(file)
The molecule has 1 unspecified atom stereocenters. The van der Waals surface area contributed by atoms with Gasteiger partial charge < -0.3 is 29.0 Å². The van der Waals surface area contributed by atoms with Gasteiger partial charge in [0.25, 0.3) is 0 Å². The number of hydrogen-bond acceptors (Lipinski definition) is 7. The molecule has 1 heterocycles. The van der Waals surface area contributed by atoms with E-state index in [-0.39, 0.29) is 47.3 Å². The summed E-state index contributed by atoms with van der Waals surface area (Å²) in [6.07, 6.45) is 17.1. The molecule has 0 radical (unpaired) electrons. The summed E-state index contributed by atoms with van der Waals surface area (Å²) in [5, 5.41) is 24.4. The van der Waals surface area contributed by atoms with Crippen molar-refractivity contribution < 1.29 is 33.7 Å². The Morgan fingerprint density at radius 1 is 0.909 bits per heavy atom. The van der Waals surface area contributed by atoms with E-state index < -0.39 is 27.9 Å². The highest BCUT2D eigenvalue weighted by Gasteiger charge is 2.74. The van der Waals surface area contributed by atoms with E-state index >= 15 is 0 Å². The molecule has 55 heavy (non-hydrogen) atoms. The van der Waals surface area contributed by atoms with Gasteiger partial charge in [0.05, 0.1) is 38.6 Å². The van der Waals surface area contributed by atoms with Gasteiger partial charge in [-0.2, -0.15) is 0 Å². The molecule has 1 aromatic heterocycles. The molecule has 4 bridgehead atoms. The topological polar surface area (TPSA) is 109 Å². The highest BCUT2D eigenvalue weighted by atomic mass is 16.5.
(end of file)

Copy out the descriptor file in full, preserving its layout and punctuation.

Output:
The molecule has 1 unspecified atom stereocenters. The van der Waals surface area contributed by atoms with Gasteiger partial charge < -0.3 is 29.0 Å². The van der Waals surface area contributed by atoms with Gasteiger partial charge in [0.25, 0.3) is 0 Å². The number of hydrogen-bond acceptors (Lipinski definition) is 7. The molecule has 1 heterocycles. The van der Waals surface area contributed by atoms with E-state index in [-0.39, 0.29) is 47.3 Å². The summed E-state index contributed by atoms with van der Waals surface area (Å²) in [6.07, 6.45) is 17.1. The molecule has 0 radical (unpaired) electrons. The summed E-state index contributed by atoms with van der Waals surface area (Å²) in [5, 5.41) is 24.4. The van der Waals surface area contributed by atoms with Crippen molar-refractivity contribution < 1.29 is 33.7 Å². The Morgan fingerprint density at radius 1 is 0.909 bits per heavy atom. The van der Waals surface area contributed by atoms with E-state index < -0.39 is 27.9 Å². The highest BCUT2D eigenvalue weighted by Gasteiger charge is 2.74. The van der Waals surface area contributed by atoms with E-state index >= 15 is 0 Å². The molecule has 55 heavy (non-hydrogen) atoms. The van der Waals surface area contributed by atoms with Gasteiger partial charge in [0.05, 0.1) is 38.6 Å². The van der Waals surface area contributed by atoms with Gasteiger partial charge in [-0.2, -0.15) is 0 Å². The molecule has 1 aromatic heterocycles. The molecule has 4 bridgehead atoms. The topological polar surface area (TPSA) is 109 Å². The highest BCUT2D eigenvalue weighted by atomic mass is 16.5.